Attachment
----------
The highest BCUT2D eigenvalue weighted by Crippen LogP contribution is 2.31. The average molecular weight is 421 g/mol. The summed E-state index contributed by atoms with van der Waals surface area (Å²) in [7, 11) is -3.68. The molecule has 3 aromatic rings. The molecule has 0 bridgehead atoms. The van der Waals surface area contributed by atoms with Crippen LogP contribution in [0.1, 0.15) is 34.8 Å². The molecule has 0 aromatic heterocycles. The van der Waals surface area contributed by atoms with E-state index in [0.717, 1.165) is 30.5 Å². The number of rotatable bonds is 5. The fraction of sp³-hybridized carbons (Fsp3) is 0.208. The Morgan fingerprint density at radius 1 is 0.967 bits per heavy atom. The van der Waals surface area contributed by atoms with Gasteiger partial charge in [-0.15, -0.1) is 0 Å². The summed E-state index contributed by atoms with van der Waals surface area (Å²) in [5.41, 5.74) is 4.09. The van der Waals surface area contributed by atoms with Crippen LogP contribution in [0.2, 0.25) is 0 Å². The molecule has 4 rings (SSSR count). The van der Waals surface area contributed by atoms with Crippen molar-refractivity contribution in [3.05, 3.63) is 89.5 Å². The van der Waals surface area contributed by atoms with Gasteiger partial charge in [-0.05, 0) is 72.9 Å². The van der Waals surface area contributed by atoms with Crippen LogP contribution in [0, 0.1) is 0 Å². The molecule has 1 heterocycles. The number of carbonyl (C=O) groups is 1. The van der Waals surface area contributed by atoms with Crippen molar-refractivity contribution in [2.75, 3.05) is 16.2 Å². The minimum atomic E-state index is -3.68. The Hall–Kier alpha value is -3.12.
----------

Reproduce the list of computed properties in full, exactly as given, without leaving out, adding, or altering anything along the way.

The highest BCUT2D eigenvalue weighted by Crippen LogP contribution is 2.31. The average molecular weight is 421 g/mol. The summed E-state index contributed by atoms with van der Waals surface area (Å²) in [7, 11) is -3.68. The molecule has 3 aromatic rings. The molecule has 0 bridgehead atoms. The van der Waals surface area contributed by atoms with Crippen LogP contribution in [0.1, 0.15) is 34.8 Å². The molecule has 0 aromatic heterocycles. The van der Waals surface area contributed by atoms with E-state index in [0.717, 1.165) is 30.5 Å². The number of rotatable bonds is 5. The fraction of sp³-hybridized carbons (Fsp3) is 0.208. The Morgan fingerprint density at radius 1 is 0.967 bits per heavy atom. The van der Waals surface area contributed by atoms with Gasteiger partial charge in [-0.15, -0.1) is 0 Å². The summed E-state index contributed by atoms with van der Waals surface area (Å²) in [5.41, 5.74) is 4.09. The van der Waals surface area contributed by atoms with Crippen LogP contribution in [0.2, 0.25) is 0 Å². The molecule has 4 rings (SSSR count). The van der Waals surface area contributed by atoms with Crippen molar-refractivity contribution in [3.05, 3.63) is 89.5 Å². The van der Waals surface area contributed by atoms with Gasteiger partial charge in [-0.05, 0) is 72.9 Å². The van der Waals surface area contributed by atoms with Crippen LogP contribution in [0, 0.1) is 0 Å². The molecule has 1 heterocycles. The number of carbonyl (C=O) groups is 1. The van der Waals surface area contributed by atoms with Crippen molar-refractivity contribution in [2.75, 3.05) is 16.2 Å². The minimum atomic E-state index is -3.68. The Hall–Kier alpha value is -3.12.